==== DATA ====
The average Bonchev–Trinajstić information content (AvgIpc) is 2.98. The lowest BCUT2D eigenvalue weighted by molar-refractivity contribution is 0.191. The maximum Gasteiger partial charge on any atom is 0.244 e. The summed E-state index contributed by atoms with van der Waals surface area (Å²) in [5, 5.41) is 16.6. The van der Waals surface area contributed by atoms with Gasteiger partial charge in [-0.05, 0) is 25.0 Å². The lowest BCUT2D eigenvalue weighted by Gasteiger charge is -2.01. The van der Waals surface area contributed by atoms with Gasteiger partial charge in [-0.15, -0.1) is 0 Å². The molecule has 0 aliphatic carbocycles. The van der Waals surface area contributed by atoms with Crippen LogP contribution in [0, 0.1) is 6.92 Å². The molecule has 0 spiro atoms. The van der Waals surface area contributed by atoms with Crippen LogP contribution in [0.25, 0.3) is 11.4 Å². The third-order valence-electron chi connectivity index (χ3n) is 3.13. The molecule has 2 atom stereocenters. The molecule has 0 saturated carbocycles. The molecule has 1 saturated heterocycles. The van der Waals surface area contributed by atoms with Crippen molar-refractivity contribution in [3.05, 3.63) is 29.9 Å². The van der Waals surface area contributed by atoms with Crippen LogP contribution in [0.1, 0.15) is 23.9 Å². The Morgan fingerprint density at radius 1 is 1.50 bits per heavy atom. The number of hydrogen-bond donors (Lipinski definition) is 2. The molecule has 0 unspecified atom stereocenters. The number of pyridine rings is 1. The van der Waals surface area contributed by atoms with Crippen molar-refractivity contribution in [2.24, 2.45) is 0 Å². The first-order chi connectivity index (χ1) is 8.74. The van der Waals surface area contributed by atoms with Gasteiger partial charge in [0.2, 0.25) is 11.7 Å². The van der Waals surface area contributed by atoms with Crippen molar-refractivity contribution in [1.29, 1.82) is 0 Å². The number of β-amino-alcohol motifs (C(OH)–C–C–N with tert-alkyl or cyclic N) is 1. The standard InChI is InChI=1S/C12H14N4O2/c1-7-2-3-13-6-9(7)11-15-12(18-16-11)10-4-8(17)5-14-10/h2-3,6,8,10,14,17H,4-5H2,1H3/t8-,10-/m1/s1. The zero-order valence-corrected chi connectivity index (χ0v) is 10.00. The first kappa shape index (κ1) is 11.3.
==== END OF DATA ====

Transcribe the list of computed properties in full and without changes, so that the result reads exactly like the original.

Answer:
The average Bonchev–Trinajstić information content (AvgIpc) is 2.98. The lowest BCUT2D eigenvalue weighted by molar-refractivity contribution is 0.191. The maximum Gasteiger partial charge on any atom is 0.244 e. The summed E-state index contributed by atoms with van der Waals surface area (Å²) in [5, 5.41) is 16.6. The van der Waals surface area contributed by atoms with Gasteiger partial charge in [-0.05, 0) is 25.0 Å². The lowest BCUT2D eigenvalue weighted by Gasteiger charge is -2.01. The van der Waals surface area contributed by atoms with Gasteiger partial charge in [-0.15, -0.1) is 0 Å². The molecule has 0 aliphatic carbocycles. The van der Waals surface area contributed by atoms with Crippen LogP contribution in [0, 0.1) is 6.92 Å². The molecule has 0 spiro atoms. The van der Waals surface area contributed by atoms with Crippen LogP contribution in [0.25, 0.3) is 11.4 Å². The third-order valence-electron chi connectivity index (χ3n) is 3.13. The molecule has 2 atom stereocenters. The molecule has 0 saturated carbocycles. The molecule has 1 saturated heterocycles. The van der Waals surface area contributed by atoms with Crippen molar-refractivity contribution in [3.05, 3.63) is 29.9 Å². The van der Waals surface area contributed by atoms with Crippen LogP contribution in [0.1, 0.15) is 23.9 Å². The Morgan fingerprint density at radius 1 is 1.50 bits per heavy atom. The number of hydrogen-bond donors (Lipinski definition) is 2. The molecule has 0 unspecified atom stereocenters. The number of pyridine rings is 1. The van der Waals surface area contributed by atoms with Crippen molar-refractivity contribution in [2.24, 2.45) is 0 Å². The first-order chi connectivity index (χ1) is 8.74. The van der Waals surface area contributed by atoms with Gasteiger partial charge in [0.2, 0.25) is 11.7 Å². The van der Waals surface area contributed by atoms with Crippen molar-refractivity contribution in [1.29, 1.82) is 0 Å². The number of β-amino-alcohol motifs (C(OH)–C–C–N with tert-alkyl or cyclic N) is 1. The standard InChI is InChI=1S/C12H14N4O2/c1-7-2-3-13-6-9(7)11-15-12(18-16-11)10-4-8(17)5-14-10/h2-3,6,8,10,14,17H,4-5H2,1H3/t8-,10-/m1/s1. The zero-order valence-corrected chi connectivity index (χ0v) is 10.00. The first kappa shape index (κ1) is 11.3.